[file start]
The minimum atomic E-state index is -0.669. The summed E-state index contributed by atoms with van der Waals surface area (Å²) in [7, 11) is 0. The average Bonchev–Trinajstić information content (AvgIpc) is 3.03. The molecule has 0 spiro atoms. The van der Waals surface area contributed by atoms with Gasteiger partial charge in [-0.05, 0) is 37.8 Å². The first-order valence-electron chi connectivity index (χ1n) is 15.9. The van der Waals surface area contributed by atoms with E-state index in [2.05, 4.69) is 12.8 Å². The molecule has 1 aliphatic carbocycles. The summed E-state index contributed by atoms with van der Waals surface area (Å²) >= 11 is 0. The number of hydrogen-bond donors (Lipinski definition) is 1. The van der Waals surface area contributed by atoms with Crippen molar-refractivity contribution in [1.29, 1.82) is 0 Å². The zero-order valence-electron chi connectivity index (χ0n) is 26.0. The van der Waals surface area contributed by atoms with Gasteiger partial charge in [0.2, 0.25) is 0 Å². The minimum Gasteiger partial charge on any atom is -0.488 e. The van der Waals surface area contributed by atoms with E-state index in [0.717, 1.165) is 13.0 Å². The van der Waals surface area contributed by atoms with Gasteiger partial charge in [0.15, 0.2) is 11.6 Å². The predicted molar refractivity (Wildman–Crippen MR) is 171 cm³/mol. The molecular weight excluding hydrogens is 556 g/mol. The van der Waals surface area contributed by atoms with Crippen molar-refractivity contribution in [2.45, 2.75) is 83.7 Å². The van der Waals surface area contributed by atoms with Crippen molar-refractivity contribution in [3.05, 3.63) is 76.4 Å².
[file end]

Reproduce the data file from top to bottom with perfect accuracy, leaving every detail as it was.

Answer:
The minimum atomic E-state index is -0.669. The summed E-state index contributed by atoms with van der Waals surface area (Å²) in [7, 11) is 0. The average Bonchev–Trinajstić information content (AvgIpc) is 3.03. The molecule has 0 spiro atoms. The van der Waals surface area contributed by atoms with Gasteiger partial charge in [-0.05, 0) is 37.8 Å². The first-order valence-electron chi connectivity index (χ1n) is 15.9. The van der Waals surface area contributed by atoms with E-state index in [2.05, 4.69) is 12.8 Å². The molecule has 1 aliphatic carbocycles. The summed E-state index contributed by atoms with van der Waals surface area (Å²) >= 11 is 0. The number of hydrogen-bond donors (Lipinski definition) is 1. The van der Waals surface area contributed by atoms with Crippen molar-refractivity contribution in [1.29, 1.82) is 0 Å². The zero-order valence-electron chi connectivity index (χ0n) is 26.0. The van der Waals surface area contributed by atoms with Gasteiger partial charge in [0.2, 0.25) is 0 Å². The minimum Gasteiger partial charge on any atom is -0.488 e. The van der Waals surface area contributed by atoms with E-state index in [0.717, 1.165) is 13.0 Å². The van der Waals surface area contributed by atoms with Gasteiger partial charge in [0.15, 0.2) is 11.6 Å². The predicted molar refractivity (Wildman–Crippen MR) is 171 cm³/mol. The molecular weight excluding hydrogens is 556 g/mol. The van der Waals surface area contributed by atoms with Crippen molar-refractivity contribution in [2.45, 2.75) is 83.7 Å². The van der Waals surface area contributed by atoms with Crippen molar-refractivity contribution in [3.05, 3.63) is 76.4 Å².